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confiders these things, will not be much difpofed to overvalue metaphyfical truth, (as it is called), when it happens to contradict any of the natural fentiments of mankind.
In the laws of nature, when thoroughly understood, there appear no contradictions. It is only in the fyftems of philofophers that reafon and common fenfe are at variance. No man of common fenfe ever did or could believe, that the horse he faw coming toward him at full gallop, was an idea in his mind, and nothing elfe; no thief was ever fuch a fool, as to plead in his own defence, that his crime was neceffary and unavoidable, for that man is born to pick pockets as the fparks fly upward. When Reafon invades the rights of Common Senfe, and prefumes to arraign that authority by which the herself acts, nonfenfe and confufion must of neceffity enfue; fcience will foon come to have neither head nor tail, beginning nor end ; philofophy will grow contemptible; and its adherents, far from being treated, as in former times, upon the footing of conjurers, will be thought by the vulgar, and by every man of fense, to be little better than downright fools.
ILLUSTRATIONS OF THE PRECEDING DOCTRINE, WITH INFERENCES.
UT now a difficulty occurs, which we acknowledge to be not a little perplexing. Granting what is faid above to be true; that all legitimate reafoning, whether of certain or of probable evidence, doth finally refolve itfelf into principles of common fenfe, which we must admit as certain, or as probable, upon their own authority; that therefore common fenfe is the foundation and the standard of all just reafoning; and that the genuine fentiments of nature are never erroneous :-yet by what criterion fhall we know a fentiment of nature from a prejudice of education, a dictate of common fenfe from the fallacy of an inveterate opinion? Muft every principle be admitted as true which we believe, without being able to affign a reafon? then where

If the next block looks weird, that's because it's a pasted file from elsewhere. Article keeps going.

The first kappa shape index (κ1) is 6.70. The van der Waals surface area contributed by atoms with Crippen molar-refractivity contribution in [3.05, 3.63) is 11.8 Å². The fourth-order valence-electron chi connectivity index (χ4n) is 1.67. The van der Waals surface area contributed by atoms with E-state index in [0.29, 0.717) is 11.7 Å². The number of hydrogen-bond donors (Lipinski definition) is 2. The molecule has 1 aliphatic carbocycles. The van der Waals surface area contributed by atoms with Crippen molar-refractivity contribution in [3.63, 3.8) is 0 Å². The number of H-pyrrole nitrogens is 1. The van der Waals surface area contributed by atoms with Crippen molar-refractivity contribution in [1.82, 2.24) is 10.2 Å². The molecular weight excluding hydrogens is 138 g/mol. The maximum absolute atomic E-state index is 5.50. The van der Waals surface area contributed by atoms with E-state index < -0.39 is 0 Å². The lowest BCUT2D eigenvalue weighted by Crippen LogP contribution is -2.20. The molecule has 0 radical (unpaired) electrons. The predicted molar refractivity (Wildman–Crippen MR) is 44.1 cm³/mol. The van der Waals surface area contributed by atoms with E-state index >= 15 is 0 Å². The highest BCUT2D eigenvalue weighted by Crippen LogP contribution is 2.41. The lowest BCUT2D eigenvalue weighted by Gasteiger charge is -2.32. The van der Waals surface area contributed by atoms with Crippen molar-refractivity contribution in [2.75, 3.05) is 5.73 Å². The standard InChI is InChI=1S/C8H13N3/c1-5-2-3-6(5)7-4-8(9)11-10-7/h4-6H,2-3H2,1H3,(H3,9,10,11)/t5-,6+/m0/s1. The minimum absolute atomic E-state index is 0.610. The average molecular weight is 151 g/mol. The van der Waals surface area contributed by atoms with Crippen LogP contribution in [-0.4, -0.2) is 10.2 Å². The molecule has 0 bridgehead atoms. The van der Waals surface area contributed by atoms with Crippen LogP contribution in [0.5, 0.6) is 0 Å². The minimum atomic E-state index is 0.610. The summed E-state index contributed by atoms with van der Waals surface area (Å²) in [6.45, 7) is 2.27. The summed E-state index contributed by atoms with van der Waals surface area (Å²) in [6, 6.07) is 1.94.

where is our fecurity against prejudice and implicit faith! Or must Or must every principle that seems intuitively certain, or intuitively probable, be reasoned upon, that we may know whether it be really what it feems? then where our fecurity against the abufe fo much infifted on, of fubjecting common sense to the test of reasoning!At what point must reafon stop in its inveftigations, and the dictates of common fenfe be admitted as decifive and final
It is much to be regretted, that this matter has been fo little attended to: for a full and fatisfactory difcuffion of it would do more real fervice to the philofophy of human nature, than all the systems of logic in the world; would at once exalt pneumatology to the dignity of fcience, by fettling it on a firm and unchangeable foundation; and would go a great way to banish sophistry from science, and rid the world of fcepticifm. This is indeed the grand defideratum in logic; of no less importance to the moral fciences, than the difcovery of the longitude to navigation. That I fhall fully folve this difficulty, I am not fo vain, nor fo ignorant, as to imagine. But I humbly hope I fhall be X 2
able to throw fome light on the subject, and contribute a little to facilitate the progrefs of those who may hereafter engage in the fame purfuit. If I can accomplish even this, I fhall do a fervice to truth, philofophy, and mankind: if I fhould be thought to fail, there is yet fomething meritorious in the attempt. To have fet the example, may be of consequence.
I fhall endeavour to conduct the reader to the conclufion I have formed on this fubject, by the fame fteps which led me to it; a method which I prefume will be more perfpicuous, and more fatisfactory, than if I were firft to lay down a theory, and then to affign the reafons. By the way, I cannot help exprefling a wifh, that this method of inveftigation were lefs-uncommon, and that philofophers would fometimes explain to us, not only their discoveries, but also the process of thought and experiment, whether accidental or intentional, by which they were led to them.
If the boundary of reafon and common fense had never been fettled in any fcience, I would abandon my prefent fcheme as altogether defperate. But when I reflect,
that in fome of the fciences it hath been long fettled, with the utmost precision, and to univerfal fatisfaction, I conceive better hopes, and flatter myself, that it may perhaps be poffible to fix it even in the philofophy of the mind. The fciences in which this boundary has been long fettled and acknowledged, are, mathematics, and natural philofophy; and it is remarkable, that more truth has been difcovered in thofe sciences than in any other. Now, there is not a more effectual way of learning the rules of any art, than by attending to the practice of those who have performed in it moft fuccessfully: a maxim which, I fuppofe, is no lefs applicable to the art of inveftigating truth, than to the mechanical and the fine arts. Let us fee, then, whether, by attending to the practice of mathematicians and natural philofophers, as contrafted with the practice of those who have treated of the human mind, we can make any discoveries preparatory to the solution of this difficulty.